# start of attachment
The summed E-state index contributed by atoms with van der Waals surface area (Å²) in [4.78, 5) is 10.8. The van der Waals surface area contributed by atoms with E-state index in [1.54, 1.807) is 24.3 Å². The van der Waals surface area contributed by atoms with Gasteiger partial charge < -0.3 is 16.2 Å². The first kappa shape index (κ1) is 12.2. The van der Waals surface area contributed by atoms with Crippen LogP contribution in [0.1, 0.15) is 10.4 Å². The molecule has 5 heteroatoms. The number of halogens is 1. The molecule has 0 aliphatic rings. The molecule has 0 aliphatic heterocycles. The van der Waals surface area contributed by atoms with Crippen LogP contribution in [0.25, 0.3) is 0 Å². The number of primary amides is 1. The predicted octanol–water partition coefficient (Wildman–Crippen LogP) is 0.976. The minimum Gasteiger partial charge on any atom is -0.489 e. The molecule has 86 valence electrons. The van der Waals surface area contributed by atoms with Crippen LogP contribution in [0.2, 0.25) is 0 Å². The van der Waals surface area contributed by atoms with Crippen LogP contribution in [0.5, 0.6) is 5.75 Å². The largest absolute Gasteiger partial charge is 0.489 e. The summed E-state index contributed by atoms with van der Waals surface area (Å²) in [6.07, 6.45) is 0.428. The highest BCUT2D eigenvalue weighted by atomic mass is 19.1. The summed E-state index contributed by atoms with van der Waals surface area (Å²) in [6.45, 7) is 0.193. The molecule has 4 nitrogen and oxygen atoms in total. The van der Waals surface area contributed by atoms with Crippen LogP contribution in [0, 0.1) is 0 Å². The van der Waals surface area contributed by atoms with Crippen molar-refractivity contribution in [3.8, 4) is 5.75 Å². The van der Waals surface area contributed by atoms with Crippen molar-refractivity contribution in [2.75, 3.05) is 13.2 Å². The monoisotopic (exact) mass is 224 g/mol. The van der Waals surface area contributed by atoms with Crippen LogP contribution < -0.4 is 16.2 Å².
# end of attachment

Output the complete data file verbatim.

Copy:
The summed E-state index contributed by atoms with van der Waals surface area (Å²) in [4.78, 5) is 10.8. The van der Waals surface area contributed by atoms with E-state index in [1.54, 1.807) is 24.3 Å². The van der Waals surface area contributed by atoms with Gasteiger partial charge < -0.3 is 16.2 Å². The first kappa shape index (κ1) is 12.2. The van der Waals surface area contributed by atoms with Crippen LogP contribution in [0.1, 0.15) is 10.4 Å². The molecule has 5 heteroatoms. The number of halogens is 1. The molecule has 0 aliphatic rings. The molecule has 0 aliphatic heterocycles. The van der Waals surface area contributed by atoms with Crippen LogP contribution in [0.25, 0.3) is 0 Å². The number of primary amides is 1. The predicted octanol–water partition coefficient (Wildman–Crippen LogP) is 0.976. The minimum Gasteiger partial charge on any atom is -0.489 e. The molecule has 86 valence electrons. The van der Waals surface area contributed by atoms with Crippen LogP contribution in [0.2, 0.25) is 0 Å². The van der Waals surface area contributed by atoms with Crippen LogP contribution in [0.5, 0.6) is 5.75 Å². The largest absolute Gasteiger partial charge is 0.489 e. The summed E-state index contributed by atoms with van der Waals surface area (Å²) in [6.07, 6.45) is 0.428. The highest BCUT2D eigenvalue weighted by atomic mass is 19.1. The summed E-state index contributed by atoms with van der Waals surface area (Å²) in [6.45, 7) is 0.193. The molecule has 4 nitrogen and oxygen atoms in total. The van der Waals surface area contributed by atoms with Crippen LogP contribution in [0, 0.1) is 0 Å². The van der Waals surface area contributed by atoms with Crippen molar-refractivity contribution in [3.8, 4) is 5.75 Å². The van der Waals surface area contributed by atoms with Crippen molar-refractivity contribution in [2.75, 3.05) is 13.2 Å². The monoisotopic (exact) mass is 224 g/mol. The van der Waals surface area contributed by atoms with Crippen LogP contribution < -0.4 is 16.2 Å².